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Why Do Scottish Fold Cats Sit Strangely? Vet-Reviewed Facts & FAQ

Written by: Elizabeth Gray

Last Updated on June 7, 2024 by Catster Editorial Team

Scottish fold cat sitting like a human

Why Do Scottish Fold Cats Sit Strangely? Vet-Reviewed Facts & FAQ


Dr. Maja Platisa Photo


Dr. Maja Platisa

DVM MRCVS (Veterinarian)

The information is current and up-to-date in accordance with the latest veterinarian research.

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If you’re a Taylor Swift fan, you’re probably familiar with the Scottish Fold breed. Swift’s kitties, Meredith Grey and Olivia Benson, are arguably two of the most well-known cats in the world, and both are Scottish Folds. However, in photos of these and other Scottish Folds, you may notice that the cats sit strangely, with stiff legs, but have you ever wondered why?

Scottish Folds often sit strangely because they suffer from a joint condition called osteochondrodysplasia or Scottish Fold disease, caused by the same mutation that gives them their popular folded ears. Because this disorder causes them daily discomfort, veterinary professionals and international cat organizations have started raising awareness that it is not ethical to breed Scottish Folds.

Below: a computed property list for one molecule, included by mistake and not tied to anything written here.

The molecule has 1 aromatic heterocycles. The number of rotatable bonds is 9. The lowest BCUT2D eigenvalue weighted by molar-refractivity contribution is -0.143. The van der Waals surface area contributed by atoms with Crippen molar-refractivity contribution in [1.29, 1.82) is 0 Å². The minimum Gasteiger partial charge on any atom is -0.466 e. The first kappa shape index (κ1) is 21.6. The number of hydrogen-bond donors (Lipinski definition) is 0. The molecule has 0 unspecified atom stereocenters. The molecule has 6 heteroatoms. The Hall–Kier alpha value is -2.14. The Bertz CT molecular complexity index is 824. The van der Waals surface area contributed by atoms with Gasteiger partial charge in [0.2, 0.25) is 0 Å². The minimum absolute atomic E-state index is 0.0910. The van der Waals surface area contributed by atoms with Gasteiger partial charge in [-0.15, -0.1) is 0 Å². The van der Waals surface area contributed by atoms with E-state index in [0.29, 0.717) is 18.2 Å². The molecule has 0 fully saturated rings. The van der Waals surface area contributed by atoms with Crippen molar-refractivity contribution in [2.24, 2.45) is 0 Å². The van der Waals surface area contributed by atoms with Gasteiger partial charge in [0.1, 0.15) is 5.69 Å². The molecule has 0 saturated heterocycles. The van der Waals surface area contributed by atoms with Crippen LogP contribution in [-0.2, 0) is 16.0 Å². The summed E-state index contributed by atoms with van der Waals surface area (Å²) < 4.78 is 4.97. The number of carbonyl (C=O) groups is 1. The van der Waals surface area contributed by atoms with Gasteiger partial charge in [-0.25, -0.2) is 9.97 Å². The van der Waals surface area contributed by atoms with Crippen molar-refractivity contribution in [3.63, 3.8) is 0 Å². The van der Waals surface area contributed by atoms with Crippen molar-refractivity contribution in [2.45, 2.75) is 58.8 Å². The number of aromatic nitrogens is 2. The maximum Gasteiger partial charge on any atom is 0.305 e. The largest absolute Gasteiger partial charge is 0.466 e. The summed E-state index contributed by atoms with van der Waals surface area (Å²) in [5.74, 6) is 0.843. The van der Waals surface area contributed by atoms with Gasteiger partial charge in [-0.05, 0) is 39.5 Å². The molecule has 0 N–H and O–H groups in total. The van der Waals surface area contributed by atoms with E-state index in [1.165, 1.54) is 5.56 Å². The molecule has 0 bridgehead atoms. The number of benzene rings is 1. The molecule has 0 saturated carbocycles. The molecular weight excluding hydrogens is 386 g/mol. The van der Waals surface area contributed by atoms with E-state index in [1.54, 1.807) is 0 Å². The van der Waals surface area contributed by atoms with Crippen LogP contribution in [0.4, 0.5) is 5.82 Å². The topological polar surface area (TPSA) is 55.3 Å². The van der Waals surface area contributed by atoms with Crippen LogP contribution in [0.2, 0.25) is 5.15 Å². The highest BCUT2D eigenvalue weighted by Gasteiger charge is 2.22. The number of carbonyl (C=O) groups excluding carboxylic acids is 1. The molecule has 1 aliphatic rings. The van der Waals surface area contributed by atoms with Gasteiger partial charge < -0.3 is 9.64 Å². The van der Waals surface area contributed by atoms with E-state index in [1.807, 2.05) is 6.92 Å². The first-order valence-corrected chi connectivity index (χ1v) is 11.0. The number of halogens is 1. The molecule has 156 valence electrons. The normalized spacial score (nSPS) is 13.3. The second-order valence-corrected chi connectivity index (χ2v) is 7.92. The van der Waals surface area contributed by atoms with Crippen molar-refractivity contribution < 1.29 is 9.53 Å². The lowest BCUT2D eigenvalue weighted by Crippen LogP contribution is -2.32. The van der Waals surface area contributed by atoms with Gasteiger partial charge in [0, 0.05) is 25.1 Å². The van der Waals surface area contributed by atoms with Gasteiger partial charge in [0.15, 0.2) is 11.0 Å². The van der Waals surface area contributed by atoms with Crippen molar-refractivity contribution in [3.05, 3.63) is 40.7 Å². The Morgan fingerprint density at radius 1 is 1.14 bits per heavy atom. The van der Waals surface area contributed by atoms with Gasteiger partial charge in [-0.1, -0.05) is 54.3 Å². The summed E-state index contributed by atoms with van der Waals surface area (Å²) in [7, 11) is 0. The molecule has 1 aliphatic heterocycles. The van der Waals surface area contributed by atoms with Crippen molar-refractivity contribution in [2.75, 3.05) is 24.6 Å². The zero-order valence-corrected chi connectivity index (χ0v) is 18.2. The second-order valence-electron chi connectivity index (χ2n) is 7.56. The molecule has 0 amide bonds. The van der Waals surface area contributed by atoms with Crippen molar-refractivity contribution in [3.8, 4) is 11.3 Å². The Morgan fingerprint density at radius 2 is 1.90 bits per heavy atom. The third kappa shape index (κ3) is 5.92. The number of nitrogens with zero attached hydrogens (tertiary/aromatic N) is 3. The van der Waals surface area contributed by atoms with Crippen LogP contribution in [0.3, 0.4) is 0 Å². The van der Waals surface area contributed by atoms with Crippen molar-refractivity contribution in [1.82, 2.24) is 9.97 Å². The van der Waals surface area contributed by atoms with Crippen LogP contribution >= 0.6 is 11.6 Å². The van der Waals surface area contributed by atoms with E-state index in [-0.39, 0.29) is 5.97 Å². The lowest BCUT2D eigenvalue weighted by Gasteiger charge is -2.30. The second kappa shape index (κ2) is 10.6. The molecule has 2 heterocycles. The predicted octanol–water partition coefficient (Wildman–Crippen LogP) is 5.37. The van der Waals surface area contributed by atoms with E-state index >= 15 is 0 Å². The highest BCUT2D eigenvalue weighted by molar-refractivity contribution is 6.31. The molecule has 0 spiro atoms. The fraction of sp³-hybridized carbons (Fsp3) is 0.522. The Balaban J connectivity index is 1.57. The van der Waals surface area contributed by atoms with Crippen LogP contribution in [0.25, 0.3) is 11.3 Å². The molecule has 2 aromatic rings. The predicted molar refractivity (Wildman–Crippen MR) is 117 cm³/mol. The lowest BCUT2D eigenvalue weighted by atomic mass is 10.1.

In this article, we’ll explain what this condition is and why it causes Scottish Folds to sit strangely. We’ll also discuss some of the controversy surrounding Scottish Folds due to this condition.

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Scottish Fold Disease Explained

The very first Scottish Fold was born in the 1960s and was the single flop-eared cat in a litter of otherwise straight-eared kittens. It was later learned that the folded ear was the result of a naturally occurring genetic mutation. Because of this, the Scottish Fold breed was developed by deliberately breeding these cats to pass along the inherited trait.